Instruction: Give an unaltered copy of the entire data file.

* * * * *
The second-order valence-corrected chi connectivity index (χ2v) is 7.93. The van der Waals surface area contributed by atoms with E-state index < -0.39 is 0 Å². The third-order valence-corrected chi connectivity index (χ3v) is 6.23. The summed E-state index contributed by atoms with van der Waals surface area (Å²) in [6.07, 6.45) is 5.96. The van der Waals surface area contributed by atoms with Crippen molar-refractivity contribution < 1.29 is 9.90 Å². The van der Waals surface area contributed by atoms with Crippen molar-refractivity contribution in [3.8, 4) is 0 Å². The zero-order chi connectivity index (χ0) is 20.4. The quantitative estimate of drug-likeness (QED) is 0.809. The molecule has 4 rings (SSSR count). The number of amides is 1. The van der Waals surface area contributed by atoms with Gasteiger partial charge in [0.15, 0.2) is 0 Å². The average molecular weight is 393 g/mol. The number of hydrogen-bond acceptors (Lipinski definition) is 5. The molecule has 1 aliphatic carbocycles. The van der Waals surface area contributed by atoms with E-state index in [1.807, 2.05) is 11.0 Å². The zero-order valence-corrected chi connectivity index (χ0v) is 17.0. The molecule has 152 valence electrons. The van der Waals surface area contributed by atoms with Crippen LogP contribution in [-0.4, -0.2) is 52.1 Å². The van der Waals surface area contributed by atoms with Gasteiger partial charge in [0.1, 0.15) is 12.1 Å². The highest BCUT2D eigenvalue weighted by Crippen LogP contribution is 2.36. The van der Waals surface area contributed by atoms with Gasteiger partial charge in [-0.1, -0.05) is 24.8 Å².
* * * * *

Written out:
The second-order valence-corrected chi connectivity index (χ2v) is 7.93. The van der Waals surface area contributed by atoms with E-state index < -0.39 is 0 Å². The third-order valence-corrected chi connectivity index (χ3v) is 6.23. The summed E-state index contributed by atoms with van der Waals surface area (Å²) in [6.07, 6.45) is 5.96. The van der Waals surface area contributed by atoms with Crippen molar-refractivity contribution < 1.29 is 9.90 Å². The van der Waals surface area contributed by atoms with Crippen molar-refractivity contribution in [3.8, 4) is 0 Å². The zero-order chi connectivity index (χ0) is 20.4. The quantitative estimate of drug-likeness (QED) is 0.809. The molecule has 4 rings (SSSR count). The number of amides is 1. The van der Waals surface area contributed by atoms with Gasteiger partial charge in [0.15, 0.2) is 0 Å². The average molecular weight is 393 g/mol. The number of hydrogen-bond acceptors (Lipinski definition) is 5. The molecule has 1 aliphatic carbocycles. The van der Waals surface area contributed by atoms with E-state index in [1.807, 2.05) is 11.0 Å². The zero-order valence-corrected chi connectivity index (χ0v) is 17.0. The molecule has 152 valence electrons. The van der Waals surface area contributed by atoms with Crippen LogP contribution in [-0.4, -0.2) is 52.1 Å². The van der Waals surface area contributed by atoms with Gasteiger partial charge in [0.1, 0.15) is 12.1 Å². The highest BCUT2D eigenvalue weighted by Crippen LogP contribution is 2.36. The van der Waals surface area contributed by atoms with Gasteiger partial charge in [-0.1, -0.05) is 24.8 Å².